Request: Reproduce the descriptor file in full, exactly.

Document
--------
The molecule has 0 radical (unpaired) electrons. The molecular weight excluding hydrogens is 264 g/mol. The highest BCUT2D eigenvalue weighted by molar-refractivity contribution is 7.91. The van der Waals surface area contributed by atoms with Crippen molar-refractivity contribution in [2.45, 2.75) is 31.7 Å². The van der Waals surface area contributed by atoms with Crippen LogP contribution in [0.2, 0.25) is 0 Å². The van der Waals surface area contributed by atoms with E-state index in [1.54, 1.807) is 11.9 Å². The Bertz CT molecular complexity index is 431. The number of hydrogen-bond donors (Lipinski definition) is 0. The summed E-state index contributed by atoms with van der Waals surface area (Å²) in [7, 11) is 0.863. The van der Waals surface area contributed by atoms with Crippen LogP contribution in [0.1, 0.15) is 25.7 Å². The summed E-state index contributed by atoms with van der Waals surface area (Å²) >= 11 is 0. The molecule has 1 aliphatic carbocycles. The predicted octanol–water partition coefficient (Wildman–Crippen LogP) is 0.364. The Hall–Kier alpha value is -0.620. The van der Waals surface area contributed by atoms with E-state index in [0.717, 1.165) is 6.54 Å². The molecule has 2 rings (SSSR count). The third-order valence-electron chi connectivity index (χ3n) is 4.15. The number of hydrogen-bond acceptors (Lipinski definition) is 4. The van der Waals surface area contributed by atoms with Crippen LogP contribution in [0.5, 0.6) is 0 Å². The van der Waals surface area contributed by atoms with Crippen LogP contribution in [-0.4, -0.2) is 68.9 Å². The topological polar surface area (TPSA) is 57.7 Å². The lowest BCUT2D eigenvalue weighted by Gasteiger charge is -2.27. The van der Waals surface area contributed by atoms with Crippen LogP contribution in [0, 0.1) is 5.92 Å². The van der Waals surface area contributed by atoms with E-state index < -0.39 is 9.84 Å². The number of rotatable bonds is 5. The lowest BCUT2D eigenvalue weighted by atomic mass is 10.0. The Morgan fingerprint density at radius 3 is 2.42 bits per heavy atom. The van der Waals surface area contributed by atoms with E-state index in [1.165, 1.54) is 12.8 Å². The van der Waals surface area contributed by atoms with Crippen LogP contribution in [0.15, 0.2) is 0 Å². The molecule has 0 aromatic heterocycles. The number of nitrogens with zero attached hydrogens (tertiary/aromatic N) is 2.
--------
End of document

The molecule has 0 radical (unpaired) electrons. The molecular weight excluding hydrogens is 264 g/mol. The highest BCUT2D eigenvalue weighted by molar-refractivity contribution is 7.91. The van der Waals surface area contributed by atoms with Crippen molar-refractivity contribution in [2.45, 2.75) is 31.7 Å². The van der Waals surface area contributed by atoms with Crippen LogP contribution in [0.2, 0.25) is 0 Å². The van der Waals surface area contributed by atoms with E-state index in [1.54, 1.807) is 11.9 Å². The Bertz CT molecular complexity index is 431. The number of hydrogen-bond donors (Lipinski definition) is 0. The summed E-state index contributed by atoms with van der Waals surface area (Å²) in [7, 11) is 0.863. The van der Waals surface area contributed by atoms with Crippen LogP contribution in [0.1, 0.15) is 25.7 Å². The summed E-state index contributed by atoms with van der Waals surface area (Å²) >= 11 is 0. The molecule has 1 aliphatic carbocycles. The predicted octanol–water partition coefficient (Wildman–Crippen LogP) is 0.364. The Hall–Kier alpha value is -0.620. The van der Waals surface area contributed by atoms with E-state index in [0.717, 1.165) is 6.54 Å². The molecule has 2 rings (SSSR count). The third-order valence-electron chi connectivity index (χ3n) is 4.15. The number of hydrogen-bond acceptors (Lipinski definition) is 4. The van der Waals surface area contributed by atoms with Crippen LogP contribution in [0.5, 0.6) is 0 Å². The van der Waals surface area contributed by atoms with Crippen LogP contribution in [-0.4, -0.2) is 68.9 Å². The topological polar surface area (TPSA) is 57.7 Å². The lowest BCUT2D eigenvalue weighted by Gasteiger charge is -2.27. The van der Waals surface area contributed by atoms with Crippen LogP contribution in [0, 0.1) is 5.92 Å². The van der Waals surface area contributed by atoms with E-state index < -0.39 is 9.84 Å². The number of rotatable bonds is 5. The lowest BCUT2D eigenvalue weighted by atomic mass is 10.0. The Morgan fingerprint density at radius 3 is 2.42 bits per heavy atom. The van der Waals surface area contributed by atoms with E-state index in [1.165, 1.54) is 12.8 Å². The van der Waals surface area contributed by atoms with Crippen LogP contribution in [0.15, 0.2) is 0 Å². The molecule has 0 aromatic heterocycles. The number of nitrogens with zero attached hydrogens (tertiary/aromatic N) is 2.